A graduate of Ohio State University, Dr. Beth Grosshans worked as a clinical child psychologist for more than 25 years. Today, Dr. Beth Grosshans serves as an advisory board member of New York City’s Metropolitan Opera.
Since Peter Gelb took over operations as general manager of the Metropolitan Opera in 2006, the organization has made serious strides toward expanding its international impact while increasing the annual number of new productions. Both of these initiatives can be appreciated through the Met’s Live in HD series, which allows for high-definition (HD) broadcasts of opera performances at movie theaters all over the world.
Upcoming Live in HD performances include Richard Wagner’s Tristan und Isolde on Saturday, October 8, and Wolfgang Amadeus Mozart’s Don Giovanni on Saturday, October 22. To learn more about these and other productions, visit http://www.metopera.org. The website also provides information on encore screenings of past performances like Richard Strauss’s Elektra.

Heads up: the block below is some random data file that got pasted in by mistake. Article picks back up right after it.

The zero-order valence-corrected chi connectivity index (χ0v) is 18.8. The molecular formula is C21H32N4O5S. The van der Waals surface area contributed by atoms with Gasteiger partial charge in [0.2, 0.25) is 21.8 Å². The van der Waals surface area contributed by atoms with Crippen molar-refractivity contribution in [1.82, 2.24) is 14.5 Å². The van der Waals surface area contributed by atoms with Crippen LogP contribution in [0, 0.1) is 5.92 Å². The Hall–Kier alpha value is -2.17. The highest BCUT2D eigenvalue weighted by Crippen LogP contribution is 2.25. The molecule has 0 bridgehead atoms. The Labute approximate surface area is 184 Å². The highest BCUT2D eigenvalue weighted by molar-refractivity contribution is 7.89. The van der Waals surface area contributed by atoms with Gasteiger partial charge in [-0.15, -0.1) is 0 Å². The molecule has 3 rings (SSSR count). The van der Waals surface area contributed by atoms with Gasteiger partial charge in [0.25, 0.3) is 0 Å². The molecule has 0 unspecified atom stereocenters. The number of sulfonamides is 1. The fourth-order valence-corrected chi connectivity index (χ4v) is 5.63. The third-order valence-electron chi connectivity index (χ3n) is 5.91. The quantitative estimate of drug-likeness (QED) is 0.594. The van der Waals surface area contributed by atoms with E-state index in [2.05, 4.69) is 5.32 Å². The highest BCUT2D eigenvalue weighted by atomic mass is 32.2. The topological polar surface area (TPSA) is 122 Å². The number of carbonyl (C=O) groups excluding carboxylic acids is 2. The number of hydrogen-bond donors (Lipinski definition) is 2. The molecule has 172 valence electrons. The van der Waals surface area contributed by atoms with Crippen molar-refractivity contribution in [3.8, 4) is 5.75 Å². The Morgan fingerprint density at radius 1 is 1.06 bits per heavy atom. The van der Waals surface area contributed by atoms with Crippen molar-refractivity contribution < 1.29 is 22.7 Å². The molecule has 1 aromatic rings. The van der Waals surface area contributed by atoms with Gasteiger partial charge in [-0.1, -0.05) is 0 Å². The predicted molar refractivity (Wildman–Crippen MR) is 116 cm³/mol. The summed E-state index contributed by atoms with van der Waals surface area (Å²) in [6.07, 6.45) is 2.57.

Dr. Beth Grosshans, an experienced child psychologist, shares her professional insights and expertise as author of Beyond Time Out: From Chaos to Calm. In this book, Dr. Beth Grosshans explains many of the reasons for childhood misbehavior and presents strategies for restoring family balance.
First and foremost, a child’s temper communicates something to his or her caregiver. Some children are testing limits to see if their parents’ authority is strong enough to provide a sense of safety, while others feel as though they have the power in the parent-child relationship and are acting on that dynamic. Regardless of motivation, it falls to the parent to reinforce rules for appropriate behavior and help the child manage his or her perceived crisis.
The first rule in mitigating defiant behavior is to maintain poise. Children need the adults in their lives to be the steady and reliable ones, particularly when the child is having trouble following the rules. In some situations, this may mean walking away from undesirable behavior and positively recognizing when the child has been able to calm him or herself down.
Similarly, it is important for adults to uphold expectations and enforce consequences if the child has broken an established rule. Otherwise, children will learn that they can find exceptions to normal rules simply by behaving badly.